Safe Driving PSAs
The WisDOT Inter-Tribal Task Force collaborated with Tribal communities to create a series of Public Service Announcements.
In August 2019, the WisDOT Inter-Tribal Task Force (ITTF) and Frybread Productions came together for the fourth year to produce the newest Safe Driving public service announcement (PSA).
The PSA is an initiative by the ITTF and coordinated by Agnes Fleming, ITTF Coordinator. Frybread Productions is a video production company, owned and operated by Native Americans Tim Ramos, Tim Ornelas and Jim Ruel. Tim Ramos and Jim Ruel met with youth from the Sokaogon Chippewa Community and the Ho-Chunk Nation, and mentored them throughout the creation and filming the PSA.
The youth selected a theme relating to driving safety, wrote a script, acted in and filmed a 30-second public service announcement that will be aired throughout the state of Wisconsin.
"This will be our fourth project of this kind in cooperation with the Wisconsin Department of Transportation Inter-Tribal Task Force," Tim explained. "This video covers issues about driving safety. Studies reveal that for Native people under the age of 25, the major cause of death is from car accidents.”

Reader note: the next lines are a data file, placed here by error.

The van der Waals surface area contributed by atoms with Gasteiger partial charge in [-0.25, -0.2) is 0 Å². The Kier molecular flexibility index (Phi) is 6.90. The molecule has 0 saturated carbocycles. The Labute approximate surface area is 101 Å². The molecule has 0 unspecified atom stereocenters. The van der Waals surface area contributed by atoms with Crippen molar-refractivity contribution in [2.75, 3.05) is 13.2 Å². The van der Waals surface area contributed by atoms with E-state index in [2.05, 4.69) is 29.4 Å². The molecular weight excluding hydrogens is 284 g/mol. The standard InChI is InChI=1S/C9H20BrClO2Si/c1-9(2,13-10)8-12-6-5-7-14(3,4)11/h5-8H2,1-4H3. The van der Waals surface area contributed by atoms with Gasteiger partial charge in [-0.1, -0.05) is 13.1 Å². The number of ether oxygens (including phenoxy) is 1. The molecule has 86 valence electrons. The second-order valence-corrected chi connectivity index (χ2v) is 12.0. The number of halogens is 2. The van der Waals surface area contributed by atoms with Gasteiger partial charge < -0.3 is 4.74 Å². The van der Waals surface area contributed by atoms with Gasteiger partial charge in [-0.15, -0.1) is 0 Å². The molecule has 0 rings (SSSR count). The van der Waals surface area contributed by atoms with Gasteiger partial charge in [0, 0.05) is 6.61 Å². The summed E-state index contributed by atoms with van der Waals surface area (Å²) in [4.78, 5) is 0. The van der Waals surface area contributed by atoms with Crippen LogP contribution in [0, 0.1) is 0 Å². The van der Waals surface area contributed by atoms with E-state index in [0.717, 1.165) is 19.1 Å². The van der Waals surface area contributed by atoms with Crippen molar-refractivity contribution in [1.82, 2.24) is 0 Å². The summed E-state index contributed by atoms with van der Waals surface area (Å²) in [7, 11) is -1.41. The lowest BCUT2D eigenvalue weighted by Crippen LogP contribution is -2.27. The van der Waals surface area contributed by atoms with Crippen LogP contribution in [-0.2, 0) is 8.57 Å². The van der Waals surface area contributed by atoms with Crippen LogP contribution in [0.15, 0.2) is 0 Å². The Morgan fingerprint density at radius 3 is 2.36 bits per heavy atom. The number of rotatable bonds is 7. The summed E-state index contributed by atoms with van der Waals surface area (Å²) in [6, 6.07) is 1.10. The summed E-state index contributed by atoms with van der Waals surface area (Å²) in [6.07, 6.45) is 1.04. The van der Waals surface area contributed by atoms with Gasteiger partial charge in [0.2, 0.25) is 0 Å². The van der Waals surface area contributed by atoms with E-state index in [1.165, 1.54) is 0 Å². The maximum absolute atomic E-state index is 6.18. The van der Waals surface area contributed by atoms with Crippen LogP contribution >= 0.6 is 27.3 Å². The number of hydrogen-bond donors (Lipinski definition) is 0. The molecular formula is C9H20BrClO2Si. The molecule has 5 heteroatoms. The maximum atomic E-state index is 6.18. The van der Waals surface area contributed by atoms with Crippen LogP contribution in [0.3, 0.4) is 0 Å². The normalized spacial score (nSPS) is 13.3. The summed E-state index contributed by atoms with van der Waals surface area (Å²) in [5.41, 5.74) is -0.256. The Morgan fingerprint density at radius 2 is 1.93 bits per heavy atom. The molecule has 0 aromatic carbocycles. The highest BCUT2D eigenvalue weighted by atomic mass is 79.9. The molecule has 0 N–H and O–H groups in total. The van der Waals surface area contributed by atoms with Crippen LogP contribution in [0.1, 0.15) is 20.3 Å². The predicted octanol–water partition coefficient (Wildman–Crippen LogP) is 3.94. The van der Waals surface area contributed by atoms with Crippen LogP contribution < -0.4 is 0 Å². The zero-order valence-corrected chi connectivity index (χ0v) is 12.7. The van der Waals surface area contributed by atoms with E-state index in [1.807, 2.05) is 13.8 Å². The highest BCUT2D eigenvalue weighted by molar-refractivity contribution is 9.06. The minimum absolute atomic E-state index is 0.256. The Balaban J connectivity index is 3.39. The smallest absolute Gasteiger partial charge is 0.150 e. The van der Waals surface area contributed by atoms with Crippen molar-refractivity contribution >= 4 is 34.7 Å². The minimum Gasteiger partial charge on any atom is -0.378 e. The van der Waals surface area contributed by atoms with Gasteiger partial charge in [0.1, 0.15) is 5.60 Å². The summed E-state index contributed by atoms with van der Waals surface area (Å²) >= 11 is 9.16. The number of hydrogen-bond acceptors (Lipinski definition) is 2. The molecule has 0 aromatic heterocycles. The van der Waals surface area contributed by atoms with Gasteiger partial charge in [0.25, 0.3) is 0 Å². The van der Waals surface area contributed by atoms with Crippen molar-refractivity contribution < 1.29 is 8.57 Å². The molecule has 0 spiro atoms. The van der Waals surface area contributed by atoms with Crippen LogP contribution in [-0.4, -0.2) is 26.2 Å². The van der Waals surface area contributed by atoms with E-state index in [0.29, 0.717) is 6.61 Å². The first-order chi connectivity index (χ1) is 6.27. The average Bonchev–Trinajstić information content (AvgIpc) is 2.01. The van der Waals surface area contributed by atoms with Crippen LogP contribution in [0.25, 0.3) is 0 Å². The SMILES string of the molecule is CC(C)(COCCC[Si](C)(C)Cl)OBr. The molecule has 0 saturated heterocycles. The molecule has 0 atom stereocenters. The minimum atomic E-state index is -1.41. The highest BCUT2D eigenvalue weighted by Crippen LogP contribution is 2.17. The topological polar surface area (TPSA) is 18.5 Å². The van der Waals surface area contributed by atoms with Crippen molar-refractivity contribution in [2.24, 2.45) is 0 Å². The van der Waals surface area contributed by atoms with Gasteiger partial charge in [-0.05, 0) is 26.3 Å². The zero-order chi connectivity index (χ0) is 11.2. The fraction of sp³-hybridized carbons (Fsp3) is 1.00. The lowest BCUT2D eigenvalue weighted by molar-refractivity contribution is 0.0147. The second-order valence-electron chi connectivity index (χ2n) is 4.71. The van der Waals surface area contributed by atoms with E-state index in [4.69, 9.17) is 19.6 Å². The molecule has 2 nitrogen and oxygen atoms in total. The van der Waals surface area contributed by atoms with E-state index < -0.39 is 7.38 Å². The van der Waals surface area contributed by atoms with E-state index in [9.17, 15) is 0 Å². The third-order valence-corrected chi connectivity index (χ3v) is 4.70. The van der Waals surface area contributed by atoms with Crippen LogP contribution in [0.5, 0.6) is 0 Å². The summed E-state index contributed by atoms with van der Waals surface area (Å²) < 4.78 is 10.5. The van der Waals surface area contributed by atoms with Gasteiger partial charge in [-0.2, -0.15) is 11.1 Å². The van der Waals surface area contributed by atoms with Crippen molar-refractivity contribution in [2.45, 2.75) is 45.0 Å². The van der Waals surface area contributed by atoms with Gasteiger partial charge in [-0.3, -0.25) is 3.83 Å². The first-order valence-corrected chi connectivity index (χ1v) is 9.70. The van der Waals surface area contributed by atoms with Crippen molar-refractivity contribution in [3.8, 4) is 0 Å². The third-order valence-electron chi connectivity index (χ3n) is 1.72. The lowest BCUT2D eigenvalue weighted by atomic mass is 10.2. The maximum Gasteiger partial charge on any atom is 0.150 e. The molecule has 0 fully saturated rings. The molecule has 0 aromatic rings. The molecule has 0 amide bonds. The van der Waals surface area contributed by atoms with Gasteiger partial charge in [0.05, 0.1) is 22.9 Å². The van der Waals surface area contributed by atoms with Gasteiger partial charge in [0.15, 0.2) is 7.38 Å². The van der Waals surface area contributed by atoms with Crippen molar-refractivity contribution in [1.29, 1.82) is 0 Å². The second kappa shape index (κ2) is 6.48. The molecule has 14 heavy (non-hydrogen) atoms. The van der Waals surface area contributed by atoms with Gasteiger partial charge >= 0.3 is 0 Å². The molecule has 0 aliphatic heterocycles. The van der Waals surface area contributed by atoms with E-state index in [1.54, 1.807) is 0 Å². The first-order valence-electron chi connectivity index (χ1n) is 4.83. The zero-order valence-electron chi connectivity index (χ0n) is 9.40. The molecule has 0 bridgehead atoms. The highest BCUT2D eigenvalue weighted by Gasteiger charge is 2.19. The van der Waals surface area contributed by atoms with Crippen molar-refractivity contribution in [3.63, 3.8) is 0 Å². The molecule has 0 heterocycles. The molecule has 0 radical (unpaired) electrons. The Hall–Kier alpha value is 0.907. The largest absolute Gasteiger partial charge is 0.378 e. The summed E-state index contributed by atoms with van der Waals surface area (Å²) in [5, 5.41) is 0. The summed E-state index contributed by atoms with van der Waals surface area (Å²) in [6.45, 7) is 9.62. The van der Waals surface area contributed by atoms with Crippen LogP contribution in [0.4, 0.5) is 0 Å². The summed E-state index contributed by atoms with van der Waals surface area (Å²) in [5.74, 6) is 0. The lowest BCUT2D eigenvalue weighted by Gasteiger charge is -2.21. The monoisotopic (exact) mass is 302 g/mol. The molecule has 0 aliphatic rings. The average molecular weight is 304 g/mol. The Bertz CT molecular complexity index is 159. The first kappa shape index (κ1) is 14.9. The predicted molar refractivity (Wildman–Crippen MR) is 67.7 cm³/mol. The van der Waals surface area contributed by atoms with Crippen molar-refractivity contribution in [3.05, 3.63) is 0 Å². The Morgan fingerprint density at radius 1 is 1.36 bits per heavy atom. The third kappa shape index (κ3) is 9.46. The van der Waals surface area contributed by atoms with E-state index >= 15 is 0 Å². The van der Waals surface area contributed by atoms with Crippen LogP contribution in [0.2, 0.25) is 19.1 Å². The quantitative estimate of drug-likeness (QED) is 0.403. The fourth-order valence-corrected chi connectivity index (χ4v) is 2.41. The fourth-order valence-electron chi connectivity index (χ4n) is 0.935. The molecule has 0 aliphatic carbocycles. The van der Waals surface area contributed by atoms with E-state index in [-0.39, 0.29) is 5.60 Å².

Agnes assisted youth in completing the video, and shared that she was glad to see the willingness of the youth to take on the project with little or no experience in acting, writing scripts, creating story boards, and operating sound equipment and advanced digital movie cameras.
“Every year we do this project, I am amazed by the talent and creativity of our young people,” Agnes shared.
Leave Your Phone Alone Until You Get Home was the message of the PSA that was scripted, filmed and produced by middle school students from Indian Community School in Milwaukee last year.
Students Take Stand for Safe Driving
“Leave Your Phone Alone Until You Get Home” is the message of new public service announcements hitting the airwaves throughout Wisconsin. It was scripted, filmed and produced by middle school students from Indian Community School as part of the Wisconsin Department of Transportation Inter-Tribal Task Force One Day Media Camp.
The message takes on additional importance for young people amid the “100 deadliest days” between Memorial Day and Labor Day when crashes involving teenage drivers increase. Over the past five years, statewide records indicate that teenage drivers are behind the wheel for roughly 13 distracted driving crashes every day statewide during the months of June, July and August.